Myth 103. Probability Is about Numbers

Myth 104. Risk and Uncertainty Are the Same

Myth 105. Probability Cannot Be Used for Security Events

Myth 106. Risk Is Determined Based on Objective Factors

Myth 107. Black Swans Are the Same as ‘Acts of God’

Myth 108. Worst Case Scenarios

Risk Assessment

Myth 109. Risk Assessments Can Be Done by Safety Pros Alone

Myth 110. Risk Assessments without Safety Professionals?

Myth 111. Risk Assessment Documents Are Huge Reports

Myth 112. Hazard Identification Is a Waste of Time

Myth 113. Only Our Imagination Limits…

Myth 114. Risk Assessments Are Time Consuming and Tedious

Myth 115. Risk Assessment by Checklist

Myth 116. Quantitative Risk Assessments Are so Much Better

Myth 117. Qualitative Assessments Are the Easy Way Out

Myth 118. Risk Acceptance Criteria

Myth 119. ALARP Is Only about Cost and Benefit

Myth 120. Multiplying Equals Quantitative Risk Assessment

Myth 121. Qualitative Risk Assessments Equal Risk Matrices

Myth 122. Risk Assessment and Decision Making

Myth 123. LMRA

Column: 12 Do’s for Risk Assessments


Back to the Safety Myth 101 main page.

The following Mind The Risk books are available:



Safety Myth 101

If You Can't Measure It - Maybe You Shouldn't

Preventing Industrial Accidents (published through Routledge/Taylor & Francis)

The First Rule of Safety Culture



Veiligheidsfabels 1-2-3 (published through Vakmedianet)



Se Você Não Consegue Medir... Talvez Você Não Deva


CAUTION: Reading these books or parts thereof may

seriously harm your professional beliefs and habits


© Copyright

For contact, inquiries or comments on posted articles, please drop a line at info (at)


Mind The Risk is all about continuous improvement.

About the name...

There are many facets to the name. Just skimming the surface:

  • A nice play on words with a safety-related topic.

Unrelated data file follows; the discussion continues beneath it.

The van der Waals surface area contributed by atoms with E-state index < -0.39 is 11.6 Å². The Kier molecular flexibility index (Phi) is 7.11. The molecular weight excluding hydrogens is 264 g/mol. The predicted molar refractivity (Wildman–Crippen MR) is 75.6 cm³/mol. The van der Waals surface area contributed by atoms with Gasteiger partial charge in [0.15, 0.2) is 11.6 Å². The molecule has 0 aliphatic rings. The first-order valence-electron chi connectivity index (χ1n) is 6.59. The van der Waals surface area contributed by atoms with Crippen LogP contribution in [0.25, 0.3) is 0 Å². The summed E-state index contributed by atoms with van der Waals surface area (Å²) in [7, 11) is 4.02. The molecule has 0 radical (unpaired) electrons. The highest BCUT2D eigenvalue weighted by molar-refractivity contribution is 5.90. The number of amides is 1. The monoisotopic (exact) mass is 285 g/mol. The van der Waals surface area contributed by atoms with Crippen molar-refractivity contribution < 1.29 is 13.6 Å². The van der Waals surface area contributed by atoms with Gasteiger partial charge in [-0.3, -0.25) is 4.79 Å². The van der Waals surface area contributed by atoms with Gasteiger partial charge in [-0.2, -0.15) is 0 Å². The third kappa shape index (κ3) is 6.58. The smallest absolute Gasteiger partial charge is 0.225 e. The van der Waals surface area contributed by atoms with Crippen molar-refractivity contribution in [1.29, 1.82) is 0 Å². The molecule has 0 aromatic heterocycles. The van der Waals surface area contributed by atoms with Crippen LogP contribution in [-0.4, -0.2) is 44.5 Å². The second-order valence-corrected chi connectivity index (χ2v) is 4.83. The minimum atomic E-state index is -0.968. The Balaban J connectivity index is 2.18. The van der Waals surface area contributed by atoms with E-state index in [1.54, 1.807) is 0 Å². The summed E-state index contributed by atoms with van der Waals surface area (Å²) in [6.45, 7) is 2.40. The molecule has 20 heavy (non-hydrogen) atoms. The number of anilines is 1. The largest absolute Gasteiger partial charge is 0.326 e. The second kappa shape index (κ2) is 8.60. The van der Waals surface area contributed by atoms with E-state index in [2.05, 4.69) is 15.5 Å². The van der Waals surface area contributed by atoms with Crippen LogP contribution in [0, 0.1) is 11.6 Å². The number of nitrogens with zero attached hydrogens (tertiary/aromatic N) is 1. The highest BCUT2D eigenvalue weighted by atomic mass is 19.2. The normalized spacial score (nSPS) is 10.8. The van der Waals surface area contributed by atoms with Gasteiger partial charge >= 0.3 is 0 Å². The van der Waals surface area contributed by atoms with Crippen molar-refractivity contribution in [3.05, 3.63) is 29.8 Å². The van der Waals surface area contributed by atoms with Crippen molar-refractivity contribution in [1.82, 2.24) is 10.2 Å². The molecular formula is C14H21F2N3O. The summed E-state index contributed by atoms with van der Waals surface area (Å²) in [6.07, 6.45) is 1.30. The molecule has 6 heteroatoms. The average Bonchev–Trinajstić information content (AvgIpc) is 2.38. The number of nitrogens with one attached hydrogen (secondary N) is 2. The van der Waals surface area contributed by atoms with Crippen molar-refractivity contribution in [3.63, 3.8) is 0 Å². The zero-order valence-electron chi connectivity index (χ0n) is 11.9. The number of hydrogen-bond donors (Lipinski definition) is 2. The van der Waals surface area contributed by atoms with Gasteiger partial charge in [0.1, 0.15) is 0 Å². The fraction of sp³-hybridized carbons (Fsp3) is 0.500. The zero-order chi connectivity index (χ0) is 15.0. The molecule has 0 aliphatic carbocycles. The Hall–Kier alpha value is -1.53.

• A link to the rail business where we (among others) come from.
  • The concept of Risk is central in all elements of HSEQ - positive AND negative.
  • Mindfulness (cf. Weick) is one way of handling risk.
  • It hints at the psychological aspects of safety.

Right now Mind The Risk is only a portal for sharing information within the
field of HSEQ through regular blogs and reflections, sharing information on
relevant professional literature and sharing (own) publications.

In due time, we consider offering services to customers in need of support
and consultancy. These will include among others the following:

  • Risk assessments
  • HSEQ related training, including
    • risk assessment
    • incident investigation/learning from incidents
    • KPIs, indicators
    • general HSEQ management
  • HSEQ related consultation
  • Incident investigation
  • Management systems
  • Leading and lagging indicators
  • Incident and HSEQ information systems
  • Best practice
  • Auditing

All of this can be delivered in a variety of languages - we're fluent in at least four
(English, Dutch, German and Norwegian/Scandinavian)

Don't be shy to ask!

Welcome to Mind The Risklogo

We are an independent allround knowledge base in the field of HSEQ
with over two and a half decades of experience in various settings to show for. 

After many years of working with the HEACH website (now alas down)
and HEACH blog, we considered it was time to take the next step...

Meanwhile, we progressed and wrote/published a series of safety books,
including Safety Myth 101 and The First Rule of Safety Culture.
Check out the details here.


© Copyright





What is Mind The Risk?logo

Mind The Risk is an allround knowledge transfer and consultancy service within
HSEQ (occupational health, safety, environmental care and quality management).

Experience and expertise includes professional training, risk assessment, incident
investigation, learning from incidents, auditing, developing and implementing
management systems, developing leading and lagging indicators, safety culture
related activities, and much more.

Who is behind Mind The Risk?

Mind The Risk was created by Carsten Busch. Carsten is an experienced HSEQ
manager (registered with the Dutch Society of Safety Science) who has gathered
over two decades of international experience on various levels in organizations within
transportation, industry, oil and gas and government. Carsten is fluent in at least four 
English, Dutch, German and Norwegian/Scandinavian.

Check the 'press and recommendations' link from the About us menu above for
more information.


Please select the 'contact' link from the About us menu above.